Making Music in a Pandemic

June 1, 2021 3 min read

Despite the COVID-19 pandemic shifting learning from in-person to online numerous times throughout the school year, Calgary Academy staff and students have embraced the opportunities presented from these ever-changing realities. While indoor music programs have been limited this school year due to COVID-19 restrictions, Becky Funk, K-12 Music Teacher at CA, took a creative approach to ensure students still had the chance to participate in engaging music opportunities through the “Composer in Residence” program, which included a four-part Funk Band workshop series and an eight-week Concert Band series.

Supported by outside experts from the Music Creators’ Academy (MCA), an innovative program that composes and shares music in virtual environments, Becky has been able to shift to a fully online music environment and challenge students to create music and collaborate in new and fascinating ways.

People assumed that we couldn’t make music together online, but we justhave toshift ourperspective toview the internetas a different form of instrument and venue,” said Becky. 

Two faculty members of MCA, Dr. Benjamin Taylor and Dr. Garrett Hope, have been alternating monthly workshops with the Funk Band (grades 4-6). Each workshop challenged students to explore perspectives on musical creation, with focuses on improvisation and creation. For the Concert Band series (grades 7-12), Dr. Taylor has been working with students on composition and creation. The eight-week series will culminate in a live virtual concert on June 3 where the Concert Band will perform a composition they’ve created together.

Moving to a virtual world has forced a shift from tradition for bands. In addition to not being in the same physical space, video conferencing platforms have posed new questions about how to create music together, which students have answered by adjusting sound settings, using music-making objects found at home, and incorporating the chat and video functions into their compositions. Rather than being frustrated by these new elements, students have recognized technology’s ability to create a unique musical experience.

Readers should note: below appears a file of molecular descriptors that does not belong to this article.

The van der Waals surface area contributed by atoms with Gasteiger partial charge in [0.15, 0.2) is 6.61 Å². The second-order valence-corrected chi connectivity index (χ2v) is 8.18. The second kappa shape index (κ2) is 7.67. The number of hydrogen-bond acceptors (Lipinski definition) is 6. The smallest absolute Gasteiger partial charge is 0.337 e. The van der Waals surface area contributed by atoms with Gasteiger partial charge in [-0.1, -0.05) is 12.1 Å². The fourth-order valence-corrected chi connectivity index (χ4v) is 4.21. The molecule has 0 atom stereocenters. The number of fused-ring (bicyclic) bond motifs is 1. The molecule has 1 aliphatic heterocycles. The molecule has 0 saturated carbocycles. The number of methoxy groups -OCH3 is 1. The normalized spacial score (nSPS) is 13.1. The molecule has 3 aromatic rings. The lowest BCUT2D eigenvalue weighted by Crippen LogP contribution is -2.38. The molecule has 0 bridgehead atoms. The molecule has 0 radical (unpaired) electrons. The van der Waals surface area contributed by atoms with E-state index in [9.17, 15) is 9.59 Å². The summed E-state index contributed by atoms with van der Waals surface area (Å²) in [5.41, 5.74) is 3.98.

Funk Band had a relatively seamless transition to virtual rehearsals as it is common practice for them to bring funky instruments and ideas together to create original compositions. Concert Band, on the other hand, traditionally has specific instruments, songs, and rehearsal techniques associated with the ensemble that needed to be reconsidered and adapted to find success in this new format.

“The Concert Band had to go through a really big change and reimagine every aspect of our rehearsals, but the students have shown such patience, adaptability,and enthusiasm working through this new reality together all year,” emphasized Becky. 

As we all know too well, relationships are difficult to maintain online, and trust is crucial to any musical ensemble. In order to build an online culture that enables the learners to trust one another and take risks, relationship-building must be intentional, embedded, and treated with great care. One example of this was during the first meeting of the eight-week Concert Band series; Dr. Taylor made relationships and culture his priority, opening up about his personal interests and learning about the young musicians in return.

“It’s been really inspiring seeing the kids coming every week, always willing to try something new. Every week, rehearsal looks a bit different, but the young musicians’ enthusiasm and resilience haven’t changed,” said Becky.   

After the completion of the eight-week series, a live virtual concert will be held on June 3. Doors open at 4:45 p.m. and the concert begins at 5 p.m. All parents are invited to join the virtual concert. Interested parents should check the parent newsletter for the zoom event concert information.